(A version of this piece was also published on the Indian news site WSN)
At the Edinburgh Fringe in August, there will be a play titled Making News about a newly-installed female Head of News at the BBC who has to handle a breaking story about the corporation itself, a TV reporter frustrated about a story she can no longer sit on and the fallout from the decisions taken that “threatens to bring down the BBC”.
For non-British readers of this blog:
In 2011, the BBC’s flagship current affairs programme Newsnight conducted an investigation into DJ Jimmy Savile, a former Top Of The Pops and Jim’ll Fix It presenter. The investigation was never screened by the BBC. When allegations of paedophilia were subsequently broadcast on ITV, the BBC was accused of a cover-up and another Newsnight report wrongly implicated Conservative politician Lord McAlpine in the widening child abuse scandal.
Making News has been written by Robert Khan and Tom Salinsky, who had a big success at last year’s Edinburgh Fringe with their political play Coalition about a fictional British coalition government. Britain currently has a coalition government.
Robert Khan studied law at university and is now a Labour councillor in Islington. Tom Salinsky studied mathematics and now runs training company The Spontaneity Shop. He also co-wrote The Improv Handbook with Deborah Frances-White.
I had a chat with Robert and Tom at the King’s Head Theatre in Islington last night.
“Mathematics… playwriting… improvisation?” I asked Tom. “They don’t go together.”
“I’ve always liked problem solving,” he replied, “and plotting a play involves quite a lot of problem solving.”
“You talk about careful plotting,” I said, “but you’ve written a book on improvisation and you run a training company called The Spontaneity Shop. So what’s an improvising-type person like you doing writing scripted plays?”
“Improvising,” explained Tom, “is like solving problems at 100mph. Improvisation’s really about making a series of choices and the delightful thing for the audience is they get to see the moment of inspiration – that moment of creativity – actually happen in front of them.
“The sometimes discouraging thing for the improviser is l’esprit de l’escalier – not thinking of the right thing to do until you’re on the bus on the way home. So, writing a scripted play, you don’t get the rush of instantaneous creativity, but you’re able to revise and improve.”
“Making News has a cracking cast of comedians including Phill Jupitus,” I said. “Do you let them improvise?”
“Aahhhhh…..” said Tom and Robert in unison.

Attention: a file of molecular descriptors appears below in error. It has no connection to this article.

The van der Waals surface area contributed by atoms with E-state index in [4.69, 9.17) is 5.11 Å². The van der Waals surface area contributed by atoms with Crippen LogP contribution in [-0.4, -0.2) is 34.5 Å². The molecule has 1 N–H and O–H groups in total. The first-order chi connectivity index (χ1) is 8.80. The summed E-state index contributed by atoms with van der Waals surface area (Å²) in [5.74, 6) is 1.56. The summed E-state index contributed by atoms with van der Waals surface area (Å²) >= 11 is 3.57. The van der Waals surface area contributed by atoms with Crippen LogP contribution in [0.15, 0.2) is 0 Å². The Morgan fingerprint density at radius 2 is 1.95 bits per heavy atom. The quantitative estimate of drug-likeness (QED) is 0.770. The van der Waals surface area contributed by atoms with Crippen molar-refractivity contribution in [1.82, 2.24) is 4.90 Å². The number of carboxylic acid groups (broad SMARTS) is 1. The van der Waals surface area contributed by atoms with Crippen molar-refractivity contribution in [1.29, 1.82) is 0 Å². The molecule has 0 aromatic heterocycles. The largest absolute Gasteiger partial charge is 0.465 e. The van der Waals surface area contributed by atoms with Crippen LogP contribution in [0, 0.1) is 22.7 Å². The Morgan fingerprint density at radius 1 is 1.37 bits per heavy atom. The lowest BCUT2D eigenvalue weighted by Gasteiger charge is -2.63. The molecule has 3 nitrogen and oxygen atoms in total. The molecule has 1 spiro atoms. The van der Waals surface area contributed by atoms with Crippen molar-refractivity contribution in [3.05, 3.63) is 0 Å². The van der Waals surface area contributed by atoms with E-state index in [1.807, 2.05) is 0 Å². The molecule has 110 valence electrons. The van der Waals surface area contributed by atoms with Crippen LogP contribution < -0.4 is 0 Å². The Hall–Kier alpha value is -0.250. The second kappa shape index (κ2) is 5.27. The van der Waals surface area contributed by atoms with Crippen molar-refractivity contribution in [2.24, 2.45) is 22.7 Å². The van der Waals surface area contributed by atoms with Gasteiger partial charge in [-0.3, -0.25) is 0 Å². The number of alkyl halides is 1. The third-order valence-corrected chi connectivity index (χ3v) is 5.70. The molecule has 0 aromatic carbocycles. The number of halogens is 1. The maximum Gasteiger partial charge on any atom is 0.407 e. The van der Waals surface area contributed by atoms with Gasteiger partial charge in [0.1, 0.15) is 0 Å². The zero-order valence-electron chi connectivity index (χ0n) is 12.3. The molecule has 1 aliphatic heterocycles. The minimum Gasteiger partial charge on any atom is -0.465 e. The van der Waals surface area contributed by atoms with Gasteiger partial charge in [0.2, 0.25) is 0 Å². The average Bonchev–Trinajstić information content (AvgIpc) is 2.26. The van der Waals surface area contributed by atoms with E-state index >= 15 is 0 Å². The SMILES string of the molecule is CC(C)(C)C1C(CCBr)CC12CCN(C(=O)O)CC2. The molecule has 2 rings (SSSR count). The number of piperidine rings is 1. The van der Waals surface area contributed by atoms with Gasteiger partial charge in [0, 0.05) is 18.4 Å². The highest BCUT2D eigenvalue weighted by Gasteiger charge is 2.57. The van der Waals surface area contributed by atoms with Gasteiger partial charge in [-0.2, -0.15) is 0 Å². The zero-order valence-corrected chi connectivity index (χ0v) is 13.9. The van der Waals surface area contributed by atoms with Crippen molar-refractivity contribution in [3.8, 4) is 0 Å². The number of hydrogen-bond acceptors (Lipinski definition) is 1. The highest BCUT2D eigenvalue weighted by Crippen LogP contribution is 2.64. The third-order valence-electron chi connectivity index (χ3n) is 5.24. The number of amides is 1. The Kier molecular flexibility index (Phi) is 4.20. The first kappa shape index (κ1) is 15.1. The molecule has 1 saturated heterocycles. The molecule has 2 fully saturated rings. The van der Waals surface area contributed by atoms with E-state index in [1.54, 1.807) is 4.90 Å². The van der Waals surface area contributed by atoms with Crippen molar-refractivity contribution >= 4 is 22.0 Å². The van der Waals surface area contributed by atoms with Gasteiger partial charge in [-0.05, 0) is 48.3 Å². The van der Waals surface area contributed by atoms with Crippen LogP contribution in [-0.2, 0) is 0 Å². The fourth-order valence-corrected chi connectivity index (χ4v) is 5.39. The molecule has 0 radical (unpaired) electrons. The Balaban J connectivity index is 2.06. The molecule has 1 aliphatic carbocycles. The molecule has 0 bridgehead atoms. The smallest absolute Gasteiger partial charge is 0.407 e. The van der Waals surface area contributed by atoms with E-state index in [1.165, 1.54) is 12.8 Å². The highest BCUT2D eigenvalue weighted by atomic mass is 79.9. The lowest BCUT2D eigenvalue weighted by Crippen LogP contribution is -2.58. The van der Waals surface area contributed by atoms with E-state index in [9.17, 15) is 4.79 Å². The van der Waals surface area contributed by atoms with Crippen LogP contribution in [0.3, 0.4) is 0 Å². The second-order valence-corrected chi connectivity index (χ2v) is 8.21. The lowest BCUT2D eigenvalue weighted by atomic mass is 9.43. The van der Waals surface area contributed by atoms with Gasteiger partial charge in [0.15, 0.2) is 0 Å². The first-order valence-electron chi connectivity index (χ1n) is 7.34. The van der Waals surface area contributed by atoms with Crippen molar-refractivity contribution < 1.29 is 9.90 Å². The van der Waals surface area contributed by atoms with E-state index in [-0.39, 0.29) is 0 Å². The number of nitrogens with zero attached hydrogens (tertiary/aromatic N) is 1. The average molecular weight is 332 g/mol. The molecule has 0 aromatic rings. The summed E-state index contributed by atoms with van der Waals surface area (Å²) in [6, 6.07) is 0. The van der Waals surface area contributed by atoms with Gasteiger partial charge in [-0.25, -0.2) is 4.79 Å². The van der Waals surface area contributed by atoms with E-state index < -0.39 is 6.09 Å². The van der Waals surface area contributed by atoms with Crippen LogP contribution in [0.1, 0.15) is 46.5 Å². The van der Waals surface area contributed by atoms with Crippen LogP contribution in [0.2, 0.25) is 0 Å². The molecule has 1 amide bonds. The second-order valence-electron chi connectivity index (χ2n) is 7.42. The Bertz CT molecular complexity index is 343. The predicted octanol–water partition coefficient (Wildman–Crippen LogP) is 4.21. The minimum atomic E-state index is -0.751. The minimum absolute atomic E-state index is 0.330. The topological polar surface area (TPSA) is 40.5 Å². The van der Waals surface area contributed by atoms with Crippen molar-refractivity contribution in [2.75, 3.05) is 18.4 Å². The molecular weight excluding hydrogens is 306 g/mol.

“We discourage it,” said Tom. “In rehearsals, anything goes…”
“Yes,” said Robert.
“… but once it’s on stage, it’s discouraged,” continued Tom.
“Heavily discouraged,” agreed Robert.
“Are you frustrated actors yourselves?”
“No,” laughed Robert.
“I am,” said Tom. “Incredibly frustrated as a writer backstage unable to influence events onstage.”
“And you’re both heavily into politics?” I asked.
“I think I’m politically aware,” answered Tom, “whereas Robert is politically active.”
“So why write two plays about politics?” I asked.
“I think it’s interesting to begin with…” started Robert.
“The new play isn’t party political,” Tom corrected me. “It’s current affairs, but it isn’t party political, whereas Coalition was.”
“We were interested,” explained Robert, “in how a large institution that has to report the news impartially reports bad news about itself.”
“And the strange thing is the BBC does,” I said.
“Oh yes,” said Robert. “I imagine the debates internally are quite difficult.”
“There’s a sort of Catholic guilt about it,” suggested Tom, “that they have to be particularly fearless when they have to report bad news about themselves.”
“Have either of you worked for the Beeb?” I asked.
“No,” said Robert.
“I’ve not been a salaried employee,” said Tom, “but, in my capacity as corporate trainer I’ve worked for all sorts of bits of the BBC – picture research, BBC Worldwide, current affairs… They hired my company for training.”
“Picture research?” I asked, surprised.
“One of their big problems,” explained Tom, “was that the people making the programmes wouldn’t co-operate with them. The conversation would go:
- We want to take a picture of this big star
- He’s not available….
- Then we’ll have no pictures of him to give to the press…